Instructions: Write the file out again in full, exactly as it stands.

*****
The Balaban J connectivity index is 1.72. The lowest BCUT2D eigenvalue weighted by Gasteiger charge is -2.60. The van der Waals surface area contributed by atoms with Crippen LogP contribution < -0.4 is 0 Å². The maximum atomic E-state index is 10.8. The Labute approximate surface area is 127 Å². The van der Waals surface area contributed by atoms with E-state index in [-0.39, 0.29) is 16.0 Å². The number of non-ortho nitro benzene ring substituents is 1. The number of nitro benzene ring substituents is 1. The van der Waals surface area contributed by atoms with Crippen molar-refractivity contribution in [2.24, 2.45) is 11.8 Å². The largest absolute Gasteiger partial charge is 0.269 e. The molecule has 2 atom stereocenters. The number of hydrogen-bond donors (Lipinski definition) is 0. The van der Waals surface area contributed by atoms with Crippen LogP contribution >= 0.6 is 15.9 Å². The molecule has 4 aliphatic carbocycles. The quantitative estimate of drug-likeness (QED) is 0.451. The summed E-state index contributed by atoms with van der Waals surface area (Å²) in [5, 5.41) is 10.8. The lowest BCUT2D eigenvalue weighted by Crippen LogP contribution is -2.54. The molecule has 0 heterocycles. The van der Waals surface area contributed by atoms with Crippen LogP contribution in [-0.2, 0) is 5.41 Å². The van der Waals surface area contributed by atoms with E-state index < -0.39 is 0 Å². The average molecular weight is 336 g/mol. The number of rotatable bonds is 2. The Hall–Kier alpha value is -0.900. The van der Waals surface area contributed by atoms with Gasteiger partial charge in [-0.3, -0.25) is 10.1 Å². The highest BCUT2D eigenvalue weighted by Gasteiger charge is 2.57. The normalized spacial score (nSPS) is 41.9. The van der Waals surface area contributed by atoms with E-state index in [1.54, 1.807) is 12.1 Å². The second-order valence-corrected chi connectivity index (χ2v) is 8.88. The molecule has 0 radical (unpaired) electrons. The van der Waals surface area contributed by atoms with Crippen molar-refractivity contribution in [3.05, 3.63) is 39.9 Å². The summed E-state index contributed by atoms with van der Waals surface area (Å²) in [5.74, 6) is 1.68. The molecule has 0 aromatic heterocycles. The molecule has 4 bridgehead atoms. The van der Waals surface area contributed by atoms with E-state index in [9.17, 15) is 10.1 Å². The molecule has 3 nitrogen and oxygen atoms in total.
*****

The Balaban J connectivity index is 1.72. The lowest BCUT2D eigenvalue weighted by Gasteiger charge is -2.60. The van der Waals surface area contributed by atoms with Crippen LogP contribution < -0.4 is 0 Å². The maximum atomic E-state index is 10.8. The Labute approximate surface area is 127 Å². The van der Waals surface area contributed by atoms with E-state index in [-0.39, 0.29) is 16.0 Å². The number of non-ortho nitro benzene ring substituents is 1. The number of nitro benzene ring substituents is 1. The van der Waals surface area contributed by atoms with Crippen molar-refractivity contribution in [2.24, 2.45) is 11.8 Å². The largest absolute Gasteiger partial charge is 0.269 e. The molecule has 2 atom stereocenters. The number of hydrogen-bond donors (Lipinski definition) is 0. The van der Waals surface area contributed by atoms with Crippen LogP contribution >= 0.6 is 15.9 Å². The molecule has 4 aliphatic carbocycles. The quantitative estimate of drug-likeness (QED) is 0.451. The summed E-state index contributed by atoms with van der Waals surface area (Å²) in [5, 5.41) is 10.8. The lowest BCUT2D eigenvalue weighted by Crippen LogP contribution is -2.54. The molecule has 0 heterocycles. The van der Waals surface area contributed by atoms with Crippen LogP contribution in [-0.2, 0) is 5.41 Å². The van der Waals surface area contributed by atoms with E-state index < -0.39 is 0 Å². The average molecular weight is 336 g/mol. The number of rotatable bonds is 2. The Hall–Kier alpha value is -0.900. The van der Waals surface area contributed by atoms with Gasteiger partial charge in [-0.3, -0.25) is 10.1 Å². The highest BCUT2D eigenvalue weighted by Gasteiger charge is 2.57. The normalized spacial score (nSPS) is 41.9. The van der Waals surface area contributed by atoms with E-state index in [1.54, 1.807) is 12.1 Å². The second-order valence-corrected chi connectivity index (χ2v) is 8.88. The molecule has 0 radical (unpaired) electrons. The van der Waals surface area contributed by atoms with Crippen molar-refractivity contribution in [3.05, 3.63) is 39.9 Å². The summed E-state index contributed by atoms with van der Waals surface area (Å²) in [5.74, 6) is 1.68. The molecule has 0 aromatic heterocycles. The molecule has 4 bridgehead atoms. The van der Waals surface area contributed by atoms with E-state index in [9.17, 15) is 10.1 Å². The molecule has 3 nitrogen and oxygen atoms in total.